A GCHQ National Cyber Security Centre competition to address gender imbalances in cyber security has been won by four girls from the Royal Masonic School (RMS) for Girls in Rickmansworth, Hertfordshire.
Nearly 12,000 young women participated in the competition, CyberFirst Girls, designed to encourage more young girls to get involved in cybersecurity in order to meet demand for more female professionals in the field.
Ninety per cent of the cybersecurity profession is male, which means the industry is missing out on a huge pool of talent
The winning team comprised of four Year 8 students (Alexa Wolff, Angelina Paz-King, Hattie Simpson and Laura Ferguson) from RMS. They took part in a series of challenges and enjoyed an exclusive dinner at Edinburgh Castle on the evening of the competition with finalists from nine other schools. Throughout the final, the girls worked as security professionals to investigate an ongoing cyber incident, presenting their findings and being crowned national champions.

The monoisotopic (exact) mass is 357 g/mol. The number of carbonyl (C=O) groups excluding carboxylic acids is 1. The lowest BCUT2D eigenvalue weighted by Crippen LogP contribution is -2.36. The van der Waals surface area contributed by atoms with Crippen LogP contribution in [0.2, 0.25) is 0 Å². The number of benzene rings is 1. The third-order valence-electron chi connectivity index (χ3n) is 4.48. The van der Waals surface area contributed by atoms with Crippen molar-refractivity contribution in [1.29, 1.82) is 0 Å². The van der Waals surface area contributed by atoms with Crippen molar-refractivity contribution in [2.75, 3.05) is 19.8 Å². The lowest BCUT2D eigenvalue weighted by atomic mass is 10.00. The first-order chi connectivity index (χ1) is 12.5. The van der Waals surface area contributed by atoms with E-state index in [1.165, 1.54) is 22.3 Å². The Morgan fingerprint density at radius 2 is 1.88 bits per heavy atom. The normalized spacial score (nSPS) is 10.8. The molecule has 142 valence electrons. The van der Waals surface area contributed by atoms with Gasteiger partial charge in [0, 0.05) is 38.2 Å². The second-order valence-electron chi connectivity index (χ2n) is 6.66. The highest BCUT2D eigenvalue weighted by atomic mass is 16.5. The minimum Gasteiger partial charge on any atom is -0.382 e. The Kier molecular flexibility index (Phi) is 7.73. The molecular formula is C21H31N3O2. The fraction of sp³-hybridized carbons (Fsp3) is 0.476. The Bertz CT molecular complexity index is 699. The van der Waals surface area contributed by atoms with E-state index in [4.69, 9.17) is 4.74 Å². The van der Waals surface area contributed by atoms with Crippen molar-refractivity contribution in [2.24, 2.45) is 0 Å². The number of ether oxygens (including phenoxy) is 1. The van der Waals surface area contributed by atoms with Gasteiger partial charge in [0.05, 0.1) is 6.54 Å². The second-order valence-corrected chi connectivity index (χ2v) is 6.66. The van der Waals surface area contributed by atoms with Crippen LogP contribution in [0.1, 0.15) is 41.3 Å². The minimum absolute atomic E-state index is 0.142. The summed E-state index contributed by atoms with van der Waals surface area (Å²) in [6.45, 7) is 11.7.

Headmaster Kevin Carson said: “These are four fantastic RMS students, each with razor-sharp minds, and we are incredibly proud of the resourcefulness and determination that they have demonstrated to win a national event as challenging and prestigious as the NCSC CyberFirst Girls competition.
“Ninety per cent of the cybersecurity profession is male, which means the industry – like so many others – is missing out on a huge pool of talent. To encourage 12,000 young women to participate in this challenge is a fabulous thing in itself, and for our RMS girls to have emerged victorious is a tremendous credit to Alexa, Angelina, Hattie and Laura. I could not be more proud of the girls or of their amazing teachers at our school.”
Each of the top 10 teams will visit Windsor Castle for tea with The Duke of York in May.
Chris Ensor, NCSC deputy director for skills and growth, said: “Congratulations to all our finalists and in particular The Royal Masonic School for Girls who performed impressively throughout the final.”